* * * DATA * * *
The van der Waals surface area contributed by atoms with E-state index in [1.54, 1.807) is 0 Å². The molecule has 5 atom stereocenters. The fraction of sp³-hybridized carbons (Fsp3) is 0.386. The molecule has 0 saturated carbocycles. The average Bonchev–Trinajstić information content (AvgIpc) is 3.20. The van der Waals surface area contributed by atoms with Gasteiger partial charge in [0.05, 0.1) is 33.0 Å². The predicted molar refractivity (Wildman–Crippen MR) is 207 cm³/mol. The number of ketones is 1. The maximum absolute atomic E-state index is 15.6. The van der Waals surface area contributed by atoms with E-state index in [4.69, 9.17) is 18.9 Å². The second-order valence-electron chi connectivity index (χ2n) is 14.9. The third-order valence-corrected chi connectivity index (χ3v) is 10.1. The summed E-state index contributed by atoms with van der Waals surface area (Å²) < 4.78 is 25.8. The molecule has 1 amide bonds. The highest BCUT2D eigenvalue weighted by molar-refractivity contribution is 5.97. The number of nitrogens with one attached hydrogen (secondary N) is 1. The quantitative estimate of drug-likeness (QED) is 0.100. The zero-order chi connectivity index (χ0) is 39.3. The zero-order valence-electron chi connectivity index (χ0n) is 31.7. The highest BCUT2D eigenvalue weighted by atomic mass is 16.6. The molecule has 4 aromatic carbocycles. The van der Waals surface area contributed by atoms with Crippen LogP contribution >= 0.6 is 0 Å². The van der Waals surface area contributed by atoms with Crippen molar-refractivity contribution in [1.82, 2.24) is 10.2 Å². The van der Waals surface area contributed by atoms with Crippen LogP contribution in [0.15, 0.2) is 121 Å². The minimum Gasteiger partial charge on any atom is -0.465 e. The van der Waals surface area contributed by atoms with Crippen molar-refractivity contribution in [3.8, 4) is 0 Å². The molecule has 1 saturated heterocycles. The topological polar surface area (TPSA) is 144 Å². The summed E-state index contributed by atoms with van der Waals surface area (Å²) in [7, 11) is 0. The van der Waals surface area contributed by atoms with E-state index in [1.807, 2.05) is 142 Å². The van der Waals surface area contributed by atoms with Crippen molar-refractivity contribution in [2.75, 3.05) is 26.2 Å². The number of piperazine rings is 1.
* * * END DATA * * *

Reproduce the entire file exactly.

The van der Waals surface area contributed by atoms with E-state index in [1.54, 1.807) is 0 Å². The molecule has 5 atom stereocenters. The fraction of sp³-hybridized carbons (Fsp3) is 0.386. The molecule has 0 saturated carbocycles. The average Bonchev–Trinajstić information content (AvgIpc) is 3.20. The van der Waals surface area contributed by atoms with Gasteiger partial charge in [0.05, 0.1) is 33.0 Å². The predicted molar refractivity (Wildman–Crippen MR) is 207 cm³/mol. The number of ketones is 1. The maximum absolute atomic E-state index is 15.6. The van der Waals surface area contributed by atoms with E-state index in [4.69, 9.17) is 18.9 Å². The second-order valence-electron chi connectivity index (χ2n) is 14.9. The third-order valence-corrected chi connectivity index (χ3v) is 10.1. The summed E-state index contributed by atoms with van der Waals surface area (Å²) < 4.78 is 25.8. The molecule has 1 amide bonds. The highest BCUT2D eigenvalue weighted by molar-refractivity contribution is 5.97. The number of nitrogens with one attached hydrogen (secondary N) is 1. The quantitative estimate of drug-likeness (QED) is 0.100. The zero-order chi connectivity index (χ0) is 39.3. The zero-order valence-electron chi connectivity index (χ0n) is 31.7. The highest BCUT2D eigenvalue weighted by atomic mass is 16.6. The molecule has 4 aromatic carbocycles. The van der Waals surface area contributed by atoms with Crippen LogP contribution >= 0.6 is 0 Å². The van der Waals surface area contributed by atoms with Crippen molar-refractivity contribution in [1.82, 2.24) is 10.2 Å². The van der Waals surface area contributed by atoms with Crippen LogP contribution in [0.15, 0.2) is 121 Å². The minimum Gasteiger partial charge on any atom is -0.465 e. The van der Waals surface area contributed by atoms with Crippen molar-refractivity contribution in [3.8, 4) is 0 Å². The molecule has 1 saturated heterocycles. The topological polar surface area (TPSA) is 144 Å². The summed E-state index contributed by atoms with van der Waals surface area (Å²) in [7, 11) is 0. The van der Waals surface area contributed by atoms with E-state index in [1.807, 2.05) is 142 Å². The van der Waals surface area contributed by atoms with Crippen molar-refractivity contribution in [2.75, 3.05) is 26.2 Å². The number of piperazine rings is 1.